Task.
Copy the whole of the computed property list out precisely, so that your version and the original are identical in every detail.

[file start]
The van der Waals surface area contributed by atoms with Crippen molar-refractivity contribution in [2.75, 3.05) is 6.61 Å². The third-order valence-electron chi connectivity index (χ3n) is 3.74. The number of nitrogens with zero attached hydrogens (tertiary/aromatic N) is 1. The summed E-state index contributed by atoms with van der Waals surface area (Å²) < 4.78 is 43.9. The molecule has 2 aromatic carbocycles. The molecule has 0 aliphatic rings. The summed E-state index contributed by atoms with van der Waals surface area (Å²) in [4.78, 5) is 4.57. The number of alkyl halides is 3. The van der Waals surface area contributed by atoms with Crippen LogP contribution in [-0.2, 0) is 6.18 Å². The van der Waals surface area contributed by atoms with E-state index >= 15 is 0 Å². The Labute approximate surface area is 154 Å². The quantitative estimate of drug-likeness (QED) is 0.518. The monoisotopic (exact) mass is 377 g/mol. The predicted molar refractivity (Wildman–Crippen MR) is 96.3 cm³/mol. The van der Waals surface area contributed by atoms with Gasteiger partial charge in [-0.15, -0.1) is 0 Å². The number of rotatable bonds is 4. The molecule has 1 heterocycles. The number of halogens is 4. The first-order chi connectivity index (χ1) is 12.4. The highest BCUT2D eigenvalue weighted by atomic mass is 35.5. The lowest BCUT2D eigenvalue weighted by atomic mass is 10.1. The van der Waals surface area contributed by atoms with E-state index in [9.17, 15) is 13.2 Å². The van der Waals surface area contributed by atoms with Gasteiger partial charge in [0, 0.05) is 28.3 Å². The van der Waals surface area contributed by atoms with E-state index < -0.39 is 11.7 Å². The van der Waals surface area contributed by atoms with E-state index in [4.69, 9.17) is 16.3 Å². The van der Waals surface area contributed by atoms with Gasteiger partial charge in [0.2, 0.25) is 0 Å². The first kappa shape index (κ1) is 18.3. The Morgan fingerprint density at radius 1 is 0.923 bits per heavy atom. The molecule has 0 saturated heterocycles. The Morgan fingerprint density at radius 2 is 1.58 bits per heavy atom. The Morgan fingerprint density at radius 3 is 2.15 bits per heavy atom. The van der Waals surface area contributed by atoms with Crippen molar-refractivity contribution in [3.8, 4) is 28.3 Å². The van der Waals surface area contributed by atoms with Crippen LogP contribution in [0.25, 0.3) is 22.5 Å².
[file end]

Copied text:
The van der Waals surface area contributed by atoms with Crippen molar-refractivity contribution in [2.75, 3.05) is 6.61 Å². The third-order valence-electron chi connectivity index (χ3n) is 3.74. The number of nitrogens with zero attached hydrogens (tertiary/aromatic N) is 1. The summed E-state index contributed by atoms with van der Waals surface area (Å²) < 4.78 is 43.9. The molecule has 2 aromatic carbocycles. The molecule has 0 aliphatic rings. The summed E-state index contributed by atoms with van der Waals surface area (Å²) in [4.78, 5) is 4.57. The number of alkyl halides is 3. The van der Waals surface area contributed by atoms with Crippen LogP contribution in [-0.2, 0) is 6.18 Å². The van der Waals surface area contributed by atoms with E-state index >= 15 is 0 Å². The Labute approximate surface area is 154 Å². The quantitative estimate of drug-likeness (QED) is 0.518. The monoisotopic (exact) mass is 377 g/mol. The predicted molar refractivity (Wildman–Crippen MR) is 96.3 cm³/mol. The van der Waals surface area contributed by atoms with Gasteiger partial charge in [-0.15, -0.1) is 0 Å². The number of rotatable bonds is 4. The molecule has 1 heterocycles. The number of halogens is 4. The first-order chi connectivity index (χ1) is 12.4. The highest BCUT2D eigenvalue weighted by atomic mass is 35.5. The lowest BCUT2D eigenvalue weighted by atomic mass is 10.1. The van der Waals surface area contributed by atoms with E-state index in [9.17, 15) is 13.2 Å². The van der Waals surface area contributed by atoms with Gasteiger partial charge in [0, 0.05) is 28.3 Å². The van der Waals surface area contributed by atoms with E-state index < -0.39 is 11.7 Å². The van der Waals surface area contributed by atoms with E-state index in [4.69, 9.17) is 16.3 Å². The van der Waals surface area contributed by atoms with Gasteiger partial charge in [0.2, 0.25) is 0 Å². The first kappa shape index (κ1) is 18.3. The Morgan fingerprint density at radius 1 is 0.923 bits per heavy atom. The molecule has 0 saturated heterocycles. The Morgan fingerprint density at radius 2 is 1.58 bits per heavy atom. The Morgan fingerprint density at radius 3 is 2.15 bits per heavy atom. The van der Waals surface area contributed by atoms with Crippen molar-refractivity contribution in [3.8, 4) is 28.3 Å². The van der Waals surface area contributed by atoms with Crippen LogP contribution in [0.25, 0.3) is 22.5 Å².